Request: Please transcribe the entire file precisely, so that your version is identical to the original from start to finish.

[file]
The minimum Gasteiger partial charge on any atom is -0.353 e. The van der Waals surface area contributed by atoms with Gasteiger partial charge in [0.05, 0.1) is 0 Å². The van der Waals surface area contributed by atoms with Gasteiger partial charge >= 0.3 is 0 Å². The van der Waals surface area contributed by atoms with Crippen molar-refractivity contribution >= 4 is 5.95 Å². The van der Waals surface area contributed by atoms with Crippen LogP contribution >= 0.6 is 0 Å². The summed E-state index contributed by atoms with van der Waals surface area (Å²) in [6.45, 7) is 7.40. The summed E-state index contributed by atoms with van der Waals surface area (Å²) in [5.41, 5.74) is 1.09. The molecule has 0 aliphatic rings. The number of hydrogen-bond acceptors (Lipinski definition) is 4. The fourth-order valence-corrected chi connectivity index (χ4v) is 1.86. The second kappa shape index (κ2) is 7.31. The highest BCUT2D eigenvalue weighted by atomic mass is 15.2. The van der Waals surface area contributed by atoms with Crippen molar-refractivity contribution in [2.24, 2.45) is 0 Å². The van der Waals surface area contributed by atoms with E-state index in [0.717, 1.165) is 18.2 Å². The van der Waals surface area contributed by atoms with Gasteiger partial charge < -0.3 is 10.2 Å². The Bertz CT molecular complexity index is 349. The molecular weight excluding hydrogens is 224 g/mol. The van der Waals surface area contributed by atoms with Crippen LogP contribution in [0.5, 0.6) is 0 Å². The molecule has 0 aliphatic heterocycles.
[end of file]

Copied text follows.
The minimum Gasteiger partial charge on any atom is -0.353 e. The van der Waals surface area contributed by atoms with Gasteiger partial charge in [0.05, 0.1) is 0 Å². The van der Waals surface area contributed by atoms with Gasteiger partial charge >= 0.3 is 0 Å². The van der Waals surface area contributed by atoms with Crippen molar-refractivity contribution >= 4 is 5.95 Å². The van der Waals surface area contributed by atoms with Crippen LogP contribution >= 0.6 is 0 Å². The summed E-state index contributed by atoms with van der Waals surface area (Å²) in [6.45, 7) is 7.40. The summed E-state index contributed by atoms with van der Waals surface area (Å²) in [5.41, 5.74) is 1.09. The molecule has 0 aliphatic rings. The number of hydrogen-bond acceptors (Lipinski definition) is 4. The fourth-order valence-corrected chi connectivity index (χ4v) is 1.86. The second kappa shape index (κ2) is 7.31. The highest BCUT2D eigenvalue weighted by atomic mass is 15.2. The van der Waals surface area contributed by atoms with Crippen molar-refractivity contribution in [2.24, 2.45) is 0 Å². The van der Waals surface area contributed by atoms with E-state index in [0.717, 1.165) is 18.2 Å². The van der Waals surface area contributed by atoms with Gasteiger partial charge < -0.3 is 10.2 Å². The Bertz CT molecular complexity index is 349. The molecular weight excluding hydrogens is 224 g/mol. The van der Waals surface area contributed by atoms with Crippen LogP contribution in [0.5, 0.6) is 0 Å². The molecule has 0 aliphatic heterocycles.